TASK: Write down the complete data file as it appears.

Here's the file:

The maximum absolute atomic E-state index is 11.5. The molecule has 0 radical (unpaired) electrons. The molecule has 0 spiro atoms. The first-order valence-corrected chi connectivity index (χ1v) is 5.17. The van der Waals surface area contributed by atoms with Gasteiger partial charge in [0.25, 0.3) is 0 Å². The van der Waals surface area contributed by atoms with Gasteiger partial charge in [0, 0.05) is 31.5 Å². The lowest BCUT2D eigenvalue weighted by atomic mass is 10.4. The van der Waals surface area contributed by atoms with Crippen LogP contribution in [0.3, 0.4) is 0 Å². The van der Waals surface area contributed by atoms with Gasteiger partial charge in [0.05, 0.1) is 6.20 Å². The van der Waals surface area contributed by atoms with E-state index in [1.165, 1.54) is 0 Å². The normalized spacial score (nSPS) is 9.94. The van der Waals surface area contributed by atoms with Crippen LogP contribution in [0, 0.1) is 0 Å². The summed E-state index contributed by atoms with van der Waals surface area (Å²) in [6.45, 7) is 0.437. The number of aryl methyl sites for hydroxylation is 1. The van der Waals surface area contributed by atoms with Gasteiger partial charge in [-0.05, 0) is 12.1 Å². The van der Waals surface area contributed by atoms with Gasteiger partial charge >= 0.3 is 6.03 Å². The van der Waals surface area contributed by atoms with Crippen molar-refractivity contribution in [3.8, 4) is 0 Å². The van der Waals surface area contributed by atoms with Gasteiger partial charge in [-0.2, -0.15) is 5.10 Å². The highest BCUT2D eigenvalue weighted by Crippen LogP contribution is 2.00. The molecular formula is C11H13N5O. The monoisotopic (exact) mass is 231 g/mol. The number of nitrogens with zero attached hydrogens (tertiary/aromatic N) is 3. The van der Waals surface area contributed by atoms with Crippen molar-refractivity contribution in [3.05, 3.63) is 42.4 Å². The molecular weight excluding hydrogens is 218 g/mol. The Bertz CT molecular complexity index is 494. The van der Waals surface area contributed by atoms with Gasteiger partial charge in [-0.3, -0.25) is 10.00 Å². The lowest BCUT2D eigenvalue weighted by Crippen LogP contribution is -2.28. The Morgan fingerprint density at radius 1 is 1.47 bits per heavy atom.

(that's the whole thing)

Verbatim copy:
The maximum absolute atomic E-state index is 11.5. The molecule has 0 radical (unpaired) electrons. The molecule has 0 spiro atoms. The first-order valence-corrected chi connectivity index (χ1v) is 5.17. The van der Waals surface area contributed by atoms with Gasteiger partial charge in [0.25, 0.3) is 0 Å². The van der Waals surface area contributed by atoms with Gasteiger partial charge in [0, 0.05) is 31.5 Å². The lowest BCUT2D eigenvalue weighted by atomic mass is 10.4. The van der Waals surface area contributed by atoms with Crippen LogP contribution in [0.3, 0.4) is 0 Å². The van der Waals surface area contributed by atoms with Gasteiger partial charge in [0.05, 0.1) is 6.20 Å². The van der Waals surface area contributed by atoms with E-state index in [1.165, 1.54) is 0 Å². The normalized spacial score (nSPS) is 9.94. The van der Waals surface area contributed by atoms with Crippen LogP contribution in [0, 0.1) is 0 Å². The summed E-state index contributed by atoms with van der Waals surface area (Å²) in [6.45, 7) is 0.437. The number of aryl methyl sites for hydroxylation is 1. The van der Waals surface area contributed by atoms with Gasteiger partial charge in [-0.05, 0) is 12.1 Å². The van der Waals surface area contributed by atoms with Gasteiger partial charge >= 0.3 is 6.03 Å². The van der Waals surface area contributed by atoms with Crippen molar-refractivity contribution in [3.8, 4) is 0 Å². The van der Waals surface area contributed by atoms with Gasteiger partial charge in [-0.2, -0.15) is 5.10 Å². The highest BCUT2D eigenvalue weighted by Crippen LogP contribution is 2.00. The molecular formula is C11H13N5O. The monoisotopic (exact) mass is 231 g/mol. The number of nitrogens with zero attached hydrogens (tertiary/aromatic N) is 3. The van der Waals surface area contributed by atoms with Crippen molar-refractivity contribution in [3.05, 3.63) is 42.4 Å². The molecular weight excluding hydrogens is 218 g/mol. The Bertz CT molecular complexity index is 494. The van der Waals surface area contributed by atoms with Gasteiger partial charge in [-0.3, -0.25) is 10.00 Å². The lowest BCUT2D eigenvalue weighted by Crippen LogP contribution is -2.28. The Morgan fingerprint density at radius 1 is 1.47 bits per heavy atom.